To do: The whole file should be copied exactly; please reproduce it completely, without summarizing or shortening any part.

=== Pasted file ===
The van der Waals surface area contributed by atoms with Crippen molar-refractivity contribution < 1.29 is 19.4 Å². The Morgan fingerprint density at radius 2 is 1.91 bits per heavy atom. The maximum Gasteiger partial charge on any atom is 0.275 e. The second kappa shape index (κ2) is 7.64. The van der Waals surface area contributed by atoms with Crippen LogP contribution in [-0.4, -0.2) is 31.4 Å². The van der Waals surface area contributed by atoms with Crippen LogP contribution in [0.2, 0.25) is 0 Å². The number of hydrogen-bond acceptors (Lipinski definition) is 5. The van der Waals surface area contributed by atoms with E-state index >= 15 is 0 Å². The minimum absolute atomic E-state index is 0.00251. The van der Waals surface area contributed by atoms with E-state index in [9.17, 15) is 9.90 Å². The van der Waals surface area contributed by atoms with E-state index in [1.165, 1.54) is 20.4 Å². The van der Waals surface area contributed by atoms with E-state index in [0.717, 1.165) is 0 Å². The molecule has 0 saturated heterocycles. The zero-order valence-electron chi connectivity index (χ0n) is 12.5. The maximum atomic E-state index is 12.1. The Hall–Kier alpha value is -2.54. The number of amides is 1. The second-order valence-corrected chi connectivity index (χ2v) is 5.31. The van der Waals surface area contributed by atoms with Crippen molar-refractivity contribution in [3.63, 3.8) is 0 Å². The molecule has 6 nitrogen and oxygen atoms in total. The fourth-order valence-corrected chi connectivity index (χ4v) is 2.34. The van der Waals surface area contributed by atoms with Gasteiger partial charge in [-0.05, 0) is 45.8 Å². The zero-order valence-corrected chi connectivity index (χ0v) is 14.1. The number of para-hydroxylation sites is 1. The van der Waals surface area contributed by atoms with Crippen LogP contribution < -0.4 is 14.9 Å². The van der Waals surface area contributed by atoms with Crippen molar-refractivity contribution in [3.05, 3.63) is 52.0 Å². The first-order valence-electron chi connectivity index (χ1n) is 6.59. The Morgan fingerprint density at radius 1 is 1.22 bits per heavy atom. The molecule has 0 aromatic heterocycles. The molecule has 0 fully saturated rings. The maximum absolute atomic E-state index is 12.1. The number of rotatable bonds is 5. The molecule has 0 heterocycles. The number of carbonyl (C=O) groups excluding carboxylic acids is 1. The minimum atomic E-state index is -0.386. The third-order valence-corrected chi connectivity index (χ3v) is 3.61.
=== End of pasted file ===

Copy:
The van der Waals surface area contributed by atoms with Crippen molar-refractivity contribution < 1.29 is 19.4 Å². The Morgan fingerprint density at radius 2 is 1.91 bits per heavy atom. The maximum Gasteiger partial charge on any atom is 0.275 e. The second kappa shape index (κ2) is 7.64. The van der Waals surface area contributed by atoms with Crippen LogP contribution in [-0.4, -0.2) is 31.4 Å². The van der Waals surface area contributed by atoms with Crippen LogP contribution in [0.2, 0.25) is 0 Å². The number of hydrogen-bond acceptors (Lipinski definition) is 5. The van der Waals surface area contributed by atoms with E-state index >= 15 is 0 Å². The minimum absolute atomic E-state index is 0.00251. The van der Waals surface area contributed by atoms with E-state index in [9.17, 15) is 9.90 Å². The van der Waals surface area contributed by atoms with E-state index in [1.165, 1.54) is 20.4 Å². The van der Waals surface area contributed by atoms with E-state index in [0.717, 1.165) is 0 Å². The molecule has 0 saturated heterocycles. The zero-order valence-electron chi connectivity index (χ0n) is 12.5. The maximum atomic E-state index is 12.1. The Hall–Kier alpha value is -2.54. The number of amides is 1. The second-order valence-corrected chi connectivity index (χ2v) is 5.31. The van der Waals surface area contributed by atoms with Crippen molar-refractivity contribution in [3.63, 3.8) is 0 Å². The molecule has 6 nitrogen and oxygen atoms in total. The fourth-order valence-corrected chi connectivity index (χ4v) is 2.34. The van der Waals surface area contributed by atoms with Gasteiger partial charge in [-0.05, 0) is 45.8 Å². The zero-order valence-corrected chi connectivity index (χ0v) is 14.1. The number of para-hydroxylation sites is 1. The van der Waals surface area contributed by atoms with Crippen LogP contribution < -0.4 is 14.9 Å². The van der Waals surface area contributed by atoms with Crippen molar-refractivity contribution in [3.05, 3.63) is 52.0 Å². The first-order valence-electron chi connectivity index (χ1n) is 6.59. The Morgan fingerprint density at radius 1 is 1.22 bits per heavy atom. The molecule has 0 aromatic heterocycles. The molecule has 0 fully saturated rings. The maximum absolute atomic E-state index is 12.1. The number of rotatable bonds is 5. The molecule has 0 heterocycles. The number of carbonyl (C=O) groups excluding carboxylic acids is 1. The minimum atomic E-state index is -0.386. The third-order valence-corrected chi connectivity index (χ3v) is 3.61.